I can’t tell you how many times local climbers have twisted their faces at me, wondering how it is that I’ve ended up in the UK.
So, what in the world is this California girl doing here, of all places?
I met Tom Randall at the very beginning of my trad climbing journey. The plan was to film a few videos of him teaching me how to crack climb, and then I would set off on my travels again. But our energy collided and exploded as we climbed together for what must've been 10 hours straight before deciding that our unlikely partnership was bound for bigger things than just a few YouTube videos.
After sending Once Upon a Time last year with Tom, I knew that I would be back in the UK as soon as possible. I sat on the sofa at my parent’s house in California, still dazed from jet lag, leaving Tom multiple voice messages about what projects we should climb when I came back. We quickly set our sights on two improbably difficult and intimidating objectives: the Walk of Life, the more difficult and bolder climb to the right of Once, and Quarryman, a slate multipitch with Johnny Dawes’s infamous “groove” corner, in a single day push.
It was spring when I knocked on Tom’s door again, all my bags and belongings sliding uncomfortably down my shoulders. Almost immediately, we headed to the slate quarries in north Wales for a reconnaissance mission of the Quarryman. Tom isn’t exactly great at easing me into settings, so naturally, the first day I’d ever climbed on slate, we went to the groove pitch.
Initial thoughts? Highly improbable. The awkward chimney pitch immediately cast doubt in my mind, but hopeful curiosity and the sheer novelty of it all kept me returning to the line, weekend after weekend.
Tom was certain that the groove pitch was just a matter of time spent on the wall, so our project days circulated around shoving our bodies into this corner, aiming to fall upwards more and more gracefully with each passing attempt. But I began to feel disillusioned; multiple sessions on the groove passed by and I still hadn’t made significant progress. I had, however, bruised my entire spine, lower back, and the backs of both arms. I had also cut up my left bicep from death gripping the outer edge of the corner, and I had tweaked both my right calf and hip.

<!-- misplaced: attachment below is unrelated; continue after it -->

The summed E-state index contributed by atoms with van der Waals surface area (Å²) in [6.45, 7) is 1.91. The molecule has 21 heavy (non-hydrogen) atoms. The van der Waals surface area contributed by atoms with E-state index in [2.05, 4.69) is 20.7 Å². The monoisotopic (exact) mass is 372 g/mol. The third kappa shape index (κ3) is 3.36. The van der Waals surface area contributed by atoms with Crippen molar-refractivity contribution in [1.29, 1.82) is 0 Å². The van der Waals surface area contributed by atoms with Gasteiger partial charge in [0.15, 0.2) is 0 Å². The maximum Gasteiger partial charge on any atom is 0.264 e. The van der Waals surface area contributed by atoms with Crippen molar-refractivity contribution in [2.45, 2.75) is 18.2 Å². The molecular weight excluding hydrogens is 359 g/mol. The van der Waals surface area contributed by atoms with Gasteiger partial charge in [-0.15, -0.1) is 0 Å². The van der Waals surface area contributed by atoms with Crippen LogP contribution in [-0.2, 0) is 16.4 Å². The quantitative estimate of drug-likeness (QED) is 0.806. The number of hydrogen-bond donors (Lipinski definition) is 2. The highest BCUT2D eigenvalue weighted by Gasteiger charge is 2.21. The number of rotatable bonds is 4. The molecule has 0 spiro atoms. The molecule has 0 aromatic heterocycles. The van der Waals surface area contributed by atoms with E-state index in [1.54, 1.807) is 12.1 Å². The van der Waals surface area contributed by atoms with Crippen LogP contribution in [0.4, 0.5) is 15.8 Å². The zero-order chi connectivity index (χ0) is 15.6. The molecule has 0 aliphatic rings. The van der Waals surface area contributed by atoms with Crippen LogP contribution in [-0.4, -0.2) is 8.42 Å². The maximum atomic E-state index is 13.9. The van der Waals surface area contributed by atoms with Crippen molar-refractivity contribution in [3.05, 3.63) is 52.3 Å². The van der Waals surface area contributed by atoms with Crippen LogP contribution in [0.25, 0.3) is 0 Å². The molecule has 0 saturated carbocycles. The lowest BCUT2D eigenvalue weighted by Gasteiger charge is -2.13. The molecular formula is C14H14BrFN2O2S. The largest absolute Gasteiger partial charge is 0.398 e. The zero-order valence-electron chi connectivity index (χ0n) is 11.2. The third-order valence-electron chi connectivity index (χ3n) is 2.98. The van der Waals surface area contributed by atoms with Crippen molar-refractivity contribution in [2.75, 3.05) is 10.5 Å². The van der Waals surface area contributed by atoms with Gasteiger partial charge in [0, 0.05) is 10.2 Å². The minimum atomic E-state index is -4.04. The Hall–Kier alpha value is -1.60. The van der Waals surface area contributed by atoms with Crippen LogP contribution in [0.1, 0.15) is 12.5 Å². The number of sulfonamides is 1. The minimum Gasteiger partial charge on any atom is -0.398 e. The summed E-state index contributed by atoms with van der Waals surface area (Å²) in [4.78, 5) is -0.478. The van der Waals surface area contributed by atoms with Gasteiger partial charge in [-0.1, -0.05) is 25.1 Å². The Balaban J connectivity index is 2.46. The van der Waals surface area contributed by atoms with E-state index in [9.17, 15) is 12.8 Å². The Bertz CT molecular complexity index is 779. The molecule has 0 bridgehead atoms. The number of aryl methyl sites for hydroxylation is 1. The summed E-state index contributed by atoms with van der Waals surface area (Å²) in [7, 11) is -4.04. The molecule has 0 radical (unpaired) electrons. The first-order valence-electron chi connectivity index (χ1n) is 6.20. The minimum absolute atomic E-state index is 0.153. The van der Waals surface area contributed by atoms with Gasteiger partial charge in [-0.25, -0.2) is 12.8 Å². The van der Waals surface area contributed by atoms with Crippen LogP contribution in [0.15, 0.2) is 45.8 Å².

I struggled up the groove as Tom continued to make significant links. He felt ready to lead it, while I felt ready to give up. One session I deflated next to him as patches of blood, chalk, and shoe rubber decorated my face. I tried to say something positive like, ‘at least I’m getting more time on the climb!’ but instead, all that came out was, ‘that was brutal’ as I erupted into tears.
We took a small break from the quarries to sleuth out our second objective, the Walk of Life (WoL). I had fallen in love with the Southwest on my previous UK adventure, and both of us felt it would be a nice change of pace. Throwing a static on WoL felt like coming home. In sharp contrast to the discomfort and unfamiliarity of rapping into Twll Mawr (the “big hole” where the Quarryman is located), lowering off the top of the sea cliff at Dyers was catharsis. The first thing I did was turn myself completely upside down on the rope. I admired the once intimidating line of jagged rocks and unrelenting ocean as I stared straight down the face, and whooped as loud as I could manage before laughing so hard I had to twist myself upright again.
We spent the weekend bouncing between holds on the climb, chalking up and pulling on edges that may or may not fall off, and I knew at that moment that WoL was inevitable. I mentioned multiple times to Tom that we could sack off the quarries and just come here – we can both do this one! Let’s just stay! But Tom, more optimistic and tenacious than I about our grand plan, said not to worry – that we could still do both. I really didn’t believe him at the time, but I was never going to admit that, so I nodded and agreed even though I thought it was a sure way to do neither climb before I left.
Tom had a conference to go to, so I spent a week without him projecting WoL. I focused on memorizing and discovering the hundreds of movements and the much fewer gear placements on the 50-meter slab.
I grew increasingly nervous as the project days ticked by; WoL was coming together faster than I had anticipated! I called Tom nearly in disbelief, asking him to bring his micros and any other gear that might be useful when he came to meet me (lots of .1’s Tom, every single red you can get your hands on!). I couldn’t quite wrap my head around it, but I was feeling ready to lead.
To keep things as cinematically dramatic as possible, I waited until our final day in Dyers for my lead attempt. I woke up that morning feeling calmer and more confident than, well, I had felt about anything before. I didn’t dare say it out loud, but that morning I knew I was going to send the route.